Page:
You can lose your ability to have animals if you break animal related laws. You can lose your ability to keep your children with you if you break child protection laws. You can lose your ability to drive if you break enough driving laws. And many more examples, which is why I think it's categorized as a privileged and not a right. Legally speaking, at least.
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Re: Trying to unify pet owners to save our animals. Please h

Postby TamanduaGirl » Tue Dec 09, 2014 3:09 pm

"But isn't a right just that, a right?"
Not exactly.

Constitutionally a right is one of those things in the bill of rights that can't be taken away, yes. But the right to vote isn't in the bill of rights and can be taken away so could be called a privilege. Why then is it not called the privilege to vote? Legally speaking when it comes to laws a privilege is something you can't legally have or do till you jump through some legal hoops, like getting a license and a right is something you can do without that(like walk down a public street). Though since you need to register before voting it still can be lumped in as a privilege legally. So why is voting called a right? Because it is considered as such ethically/morally by society.The bill of rights is not the only way rights are defined.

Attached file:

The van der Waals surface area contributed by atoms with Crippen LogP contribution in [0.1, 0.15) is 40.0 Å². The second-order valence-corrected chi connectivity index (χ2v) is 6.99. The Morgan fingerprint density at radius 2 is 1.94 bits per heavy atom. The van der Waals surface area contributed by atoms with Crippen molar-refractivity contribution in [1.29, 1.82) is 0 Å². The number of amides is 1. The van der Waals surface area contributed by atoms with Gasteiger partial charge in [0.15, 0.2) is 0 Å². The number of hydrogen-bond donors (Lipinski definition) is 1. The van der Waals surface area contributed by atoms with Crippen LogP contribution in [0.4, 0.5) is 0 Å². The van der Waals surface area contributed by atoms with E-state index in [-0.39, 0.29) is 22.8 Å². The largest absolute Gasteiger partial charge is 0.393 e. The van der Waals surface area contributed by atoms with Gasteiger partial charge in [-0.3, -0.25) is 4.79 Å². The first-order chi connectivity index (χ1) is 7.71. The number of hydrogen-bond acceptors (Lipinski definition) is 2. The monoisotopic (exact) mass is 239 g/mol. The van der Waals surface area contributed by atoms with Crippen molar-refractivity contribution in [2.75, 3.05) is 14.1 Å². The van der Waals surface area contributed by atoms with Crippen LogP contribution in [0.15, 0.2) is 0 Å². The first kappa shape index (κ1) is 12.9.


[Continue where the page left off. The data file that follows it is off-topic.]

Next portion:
Ash and I are saying we believe owning animals and having kids are an ethical/moral right, like voting, which should not be taken away unless you deserve that punishment(like convicted felons can't vote in most states).
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Re: Trying to unify pet owners to save our animals. Please h

Postby BlueBaby1023 » Tue Dec 09, 2014 7:25 pm

TamanduaGirl wrote:Ash and I are saying we believe owning animals and having kids are an ethical/moral right, like voting, which should not be taken away unless you deserve that punishment(like convicted felons can't vote in most states).


That I can understand. But to me, that's a privilege. Like driving, etc. To me, rights can't be taken away, where as privileges can.
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Re: Trying to unify pet owners to save our animals. Please h

Postby TamanduaGirl » Tue Dec 09, 2014 8:50 pm

Okay but the other definitions of rights do exist even if you don't acknowledge them.
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Re: Trying to unify pet owners to save our animals. Please h

Postby BlueBaby1023 » Tue Dec 09, 2014 10:12 pm